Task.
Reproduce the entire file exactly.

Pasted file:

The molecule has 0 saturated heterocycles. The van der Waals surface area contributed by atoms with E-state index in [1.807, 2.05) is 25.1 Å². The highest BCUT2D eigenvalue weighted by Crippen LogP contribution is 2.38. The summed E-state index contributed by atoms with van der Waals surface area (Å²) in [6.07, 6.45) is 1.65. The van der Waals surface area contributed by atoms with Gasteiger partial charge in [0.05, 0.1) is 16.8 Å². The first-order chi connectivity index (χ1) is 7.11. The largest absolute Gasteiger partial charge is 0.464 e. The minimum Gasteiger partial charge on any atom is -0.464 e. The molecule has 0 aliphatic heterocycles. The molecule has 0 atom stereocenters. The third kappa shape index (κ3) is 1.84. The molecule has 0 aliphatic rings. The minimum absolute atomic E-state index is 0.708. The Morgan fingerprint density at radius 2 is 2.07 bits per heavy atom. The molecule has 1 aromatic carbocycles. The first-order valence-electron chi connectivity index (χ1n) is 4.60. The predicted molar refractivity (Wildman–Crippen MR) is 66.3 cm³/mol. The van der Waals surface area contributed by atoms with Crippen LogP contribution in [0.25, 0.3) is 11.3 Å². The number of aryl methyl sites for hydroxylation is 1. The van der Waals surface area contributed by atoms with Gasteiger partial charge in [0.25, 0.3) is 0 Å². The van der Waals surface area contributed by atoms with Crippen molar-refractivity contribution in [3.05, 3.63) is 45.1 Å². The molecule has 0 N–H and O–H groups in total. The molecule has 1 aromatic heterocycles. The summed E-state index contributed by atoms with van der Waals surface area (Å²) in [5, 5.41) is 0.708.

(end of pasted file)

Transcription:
The molecule has 0 saturated heterocycles. The van der Waals surface area contributed by atoms with E-state index in [1.807, 2.05) is 25.1 Å². The highest BCUT2D eigenvalue weighted by Crippen LogP contribution is 2.38. The summed E-state index contributed by atoms with van der Waals surface area (Å²) in [6.07, 6.45) is 1.65. The van der Waals surface area contributed by atoms with Gasteiger partial charge in [0.05, 0.1) is 16.8 Å². The first-order chi connectivity index (χ1) is 7.11. The largest absolute Gasteiger partial charge is 0.464 e. The minimum Gasteiger partial charge on any atom is -0.464 e. The molecule has 0 aliphatic heterocycles. The molecule has 0 atom stereocenters. The third kappa shape index (κ3) is 1.84. The molecule has 0 aliphatic rings. The minimum absolute atomic E-state index is 0.708. The Morgan fingerprint density at radius 2 is 2.07 bits per heavy atom. The molecule has 1 aromatic carbocycles. The first-order valence-electron chi connectivity index (χ1n) is 4.60. The predicted molar refractivity (Wildman–Crippen MR) is 66.3 cm³/mol. The van der Waals surface area contributed by atoms with Crippen LogP contribution in [0.25, 0.3) is 11.3 Å². The number of aryl methyl sites for hydroxylation is 1. The van der Waals surface area contributed by atoms with Gasteiger partial charge in [0.25, 0.3) is 0 Å². The van der Waals surface area contributed by atoms with Crippen molar-refractivity contribution in [3.05, 3.63) is 45.1 Å². The molecule has 0 N–H and O–H groups in total. The molecule has 1 aromatic heterocycles. The summed E-state index contributed by atoms with van der Waals surface area (Å²) in [5, 5.41) is 0.708.